The hallowed MPE/iX source code license, long the holy grail of the homesteading community, will be displayed next year by licensees. HP has agreed to reveal the names of the companies and organizations who have been approved and paid for the read-only license. Although the fee for the license has not been leaked by any applicants, discussion at the recent e3000 Community Meet indicates it's a five-figure expense.
Jennie Hou, the final e3000 business manager before HP closed up its development labs around this time last year, commented on a NewsWire blog post to add information about the release of license holder names. The Nov. 19 story updated the fundraising drive that OpenMPE is pushing to come up with the money for the license.
"HP is working with multiple third parties who wish to procure from HP the read-only source code license for MPE/iX and TurboIMAGE/XL to provide system-level technical support services," Hou said in her comment to our article. "HP intends to publish the names of the approved licensees in the first quarter of 2010 on the www.hp.com/go/e3000 web site."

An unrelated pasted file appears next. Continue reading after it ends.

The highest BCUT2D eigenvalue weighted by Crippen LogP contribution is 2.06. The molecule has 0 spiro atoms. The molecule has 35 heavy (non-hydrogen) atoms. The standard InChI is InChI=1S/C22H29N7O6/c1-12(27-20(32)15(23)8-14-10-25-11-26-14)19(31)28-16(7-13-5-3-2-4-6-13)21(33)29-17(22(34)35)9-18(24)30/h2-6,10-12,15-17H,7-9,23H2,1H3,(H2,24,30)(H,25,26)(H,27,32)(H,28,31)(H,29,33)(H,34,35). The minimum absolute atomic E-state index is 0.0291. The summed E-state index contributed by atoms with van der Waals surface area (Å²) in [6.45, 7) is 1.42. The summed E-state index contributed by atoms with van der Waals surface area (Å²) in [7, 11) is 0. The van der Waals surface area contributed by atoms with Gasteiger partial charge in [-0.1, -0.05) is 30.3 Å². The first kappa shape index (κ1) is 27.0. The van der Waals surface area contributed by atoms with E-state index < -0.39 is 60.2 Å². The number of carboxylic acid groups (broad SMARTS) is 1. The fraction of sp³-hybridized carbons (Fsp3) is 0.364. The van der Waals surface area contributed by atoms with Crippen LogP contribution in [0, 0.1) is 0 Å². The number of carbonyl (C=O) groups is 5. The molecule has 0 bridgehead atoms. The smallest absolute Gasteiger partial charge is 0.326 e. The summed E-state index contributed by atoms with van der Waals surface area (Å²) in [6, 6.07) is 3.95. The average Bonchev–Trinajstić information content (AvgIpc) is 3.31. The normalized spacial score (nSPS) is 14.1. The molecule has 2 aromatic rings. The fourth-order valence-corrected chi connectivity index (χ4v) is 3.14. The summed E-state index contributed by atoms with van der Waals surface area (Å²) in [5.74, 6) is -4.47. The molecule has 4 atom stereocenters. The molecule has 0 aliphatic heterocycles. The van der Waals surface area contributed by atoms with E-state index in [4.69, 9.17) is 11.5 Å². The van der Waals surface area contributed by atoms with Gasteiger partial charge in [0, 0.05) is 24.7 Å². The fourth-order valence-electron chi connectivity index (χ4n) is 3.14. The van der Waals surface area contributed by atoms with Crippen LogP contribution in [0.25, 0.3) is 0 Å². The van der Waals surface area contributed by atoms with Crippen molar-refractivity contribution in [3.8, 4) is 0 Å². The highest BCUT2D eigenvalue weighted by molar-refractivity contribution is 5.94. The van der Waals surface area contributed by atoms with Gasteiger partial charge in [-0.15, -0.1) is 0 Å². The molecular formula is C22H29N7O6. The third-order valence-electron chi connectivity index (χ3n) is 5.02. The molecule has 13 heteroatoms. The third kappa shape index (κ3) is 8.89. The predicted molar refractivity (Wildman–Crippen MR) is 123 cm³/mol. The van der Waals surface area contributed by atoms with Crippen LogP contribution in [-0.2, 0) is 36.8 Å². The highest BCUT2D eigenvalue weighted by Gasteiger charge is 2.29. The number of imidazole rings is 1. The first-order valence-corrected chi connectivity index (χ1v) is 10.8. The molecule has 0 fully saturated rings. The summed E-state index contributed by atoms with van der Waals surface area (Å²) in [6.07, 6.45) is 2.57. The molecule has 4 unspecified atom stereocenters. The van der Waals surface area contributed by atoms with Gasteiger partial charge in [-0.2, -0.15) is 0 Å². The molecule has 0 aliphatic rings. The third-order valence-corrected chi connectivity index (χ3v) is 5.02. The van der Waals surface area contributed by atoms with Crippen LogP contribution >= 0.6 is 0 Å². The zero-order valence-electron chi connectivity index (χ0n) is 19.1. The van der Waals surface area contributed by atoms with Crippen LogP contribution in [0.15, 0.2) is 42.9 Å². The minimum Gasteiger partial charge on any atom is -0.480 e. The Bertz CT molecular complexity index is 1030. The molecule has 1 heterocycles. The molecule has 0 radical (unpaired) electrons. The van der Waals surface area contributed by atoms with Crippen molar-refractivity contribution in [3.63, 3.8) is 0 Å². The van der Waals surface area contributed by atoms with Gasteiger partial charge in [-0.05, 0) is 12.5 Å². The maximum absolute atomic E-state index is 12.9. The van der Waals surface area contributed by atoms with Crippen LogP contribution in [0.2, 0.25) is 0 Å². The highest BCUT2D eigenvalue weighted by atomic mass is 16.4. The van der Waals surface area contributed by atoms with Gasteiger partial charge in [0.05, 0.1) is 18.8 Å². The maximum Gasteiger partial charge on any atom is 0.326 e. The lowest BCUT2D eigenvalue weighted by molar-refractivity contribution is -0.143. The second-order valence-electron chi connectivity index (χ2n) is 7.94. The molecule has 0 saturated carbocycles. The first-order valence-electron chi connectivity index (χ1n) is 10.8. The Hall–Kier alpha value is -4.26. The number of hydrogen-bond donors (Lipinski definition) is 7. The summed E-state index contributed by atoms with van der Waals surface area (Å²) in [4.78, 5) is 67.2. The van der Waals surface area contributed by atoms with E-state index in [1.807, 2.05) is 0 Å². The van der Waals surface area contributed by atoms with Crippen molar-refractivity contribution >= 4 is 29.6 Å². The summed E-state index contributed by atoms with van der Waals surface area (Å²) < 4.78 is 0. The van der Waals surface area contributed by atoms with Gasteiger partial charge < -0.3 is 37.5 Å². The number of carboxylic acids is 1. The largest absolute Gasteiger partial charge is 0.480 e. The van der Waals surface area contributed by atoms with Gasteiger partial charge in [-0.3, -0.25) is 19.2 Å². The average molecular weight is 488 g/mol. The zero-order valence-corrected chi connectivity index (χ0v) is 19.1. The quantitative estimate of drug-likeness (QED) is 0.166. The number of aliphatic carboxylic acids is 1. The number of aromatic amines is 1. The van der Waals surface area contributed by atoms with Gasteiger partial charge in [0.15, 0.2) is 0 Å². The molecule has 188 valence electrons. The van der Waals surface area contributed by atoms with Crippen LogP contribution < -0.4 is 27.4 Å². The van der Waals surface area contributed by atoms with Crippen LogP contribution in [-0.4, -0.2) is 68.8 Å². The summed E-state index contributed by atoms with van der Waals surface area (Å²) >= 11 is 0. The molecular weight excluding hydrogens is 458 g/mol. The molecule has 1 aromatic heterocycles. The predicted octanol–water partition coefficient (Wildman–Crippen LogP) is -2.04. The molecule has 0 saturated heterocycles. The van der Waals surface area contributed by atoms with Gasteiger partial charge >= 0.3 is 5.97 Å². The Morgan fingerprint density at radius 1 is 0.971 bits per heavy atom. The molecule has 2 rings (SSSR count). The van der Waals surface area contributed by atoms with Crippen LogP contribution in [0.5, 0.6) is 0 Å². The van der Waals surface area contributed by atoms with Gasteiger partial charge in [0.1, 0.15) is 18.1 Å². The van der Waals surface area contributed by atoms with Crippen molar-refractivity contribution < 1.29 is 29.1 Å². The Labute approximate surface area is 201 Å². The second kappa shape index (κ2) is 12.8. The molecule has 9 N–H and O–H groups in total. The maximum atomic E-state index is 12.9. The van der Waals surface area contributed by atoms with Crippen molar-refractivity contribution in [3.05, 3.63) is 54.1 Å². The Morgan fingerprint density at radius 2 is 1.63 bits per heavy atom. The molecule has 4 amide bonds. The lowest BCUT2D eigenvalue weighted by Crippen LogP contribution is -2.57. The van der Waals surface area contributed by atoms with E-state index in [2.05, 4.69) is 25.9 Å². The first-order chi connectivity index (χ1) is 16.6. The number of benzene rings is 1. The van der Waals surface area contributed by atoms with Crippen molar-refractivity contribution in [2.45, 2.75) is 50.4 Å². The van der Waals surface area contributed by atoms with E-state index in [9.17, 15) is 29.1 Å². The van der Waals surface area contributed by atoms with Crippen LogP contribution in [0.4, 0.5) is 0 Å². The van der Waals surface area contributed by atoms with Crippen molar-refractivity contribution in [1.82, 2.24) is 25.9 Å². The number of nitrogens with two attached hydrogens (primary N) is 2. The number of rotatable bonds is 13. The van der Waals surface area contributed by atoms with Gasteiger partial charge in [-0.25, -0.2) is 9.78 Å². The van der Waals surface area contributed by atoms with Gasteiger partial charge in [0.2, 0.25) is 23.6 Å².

The balance of the message reminds 3000 owners that there are many places to procure support for an HP 3000 when HP leaves the community on Dec. 31 of next year. What's more, the source code will be an asset that those independent support providers can use -- on HP's terms.
"Customers will have multiple options for MPE/iX assistance after HP exits the Worldwide Support business on December 31, 2010," Hou stated in her comment. "Regardless of when the announcement of licensees takes place, they will not be able to use the MPE/iX source code in the delivery of system-level technical support until January 1, 2011."
It's unclear at the moment how HP would be able to determine if a third party company was using the read-only source code to deliver support services. In the publishing business we sometimes use "seeding" of names in a licensed use of a subscriber list -- so if an issue of a publication arrives with a special name on the label that includes a middle initial, we know who's used it.
HP will more likely rely on the integrity of the licensees rather than actual monitoring of support solutions from the independent firms. While the corporation's intellectual property arm HPDC is rigorous about intellectual property infringements, this kind of support solution policing would be nearly impossible without voluntary reviews of support fixes and workarounds.
That kind of review might be in the terms of the license, information that HP has not revealed -- and has no plans to share. We're just glad that HP has been reading the NewsWire's blog closely enough to come forward with new information about the date to celebrate the discovery of the 3000's holy grail.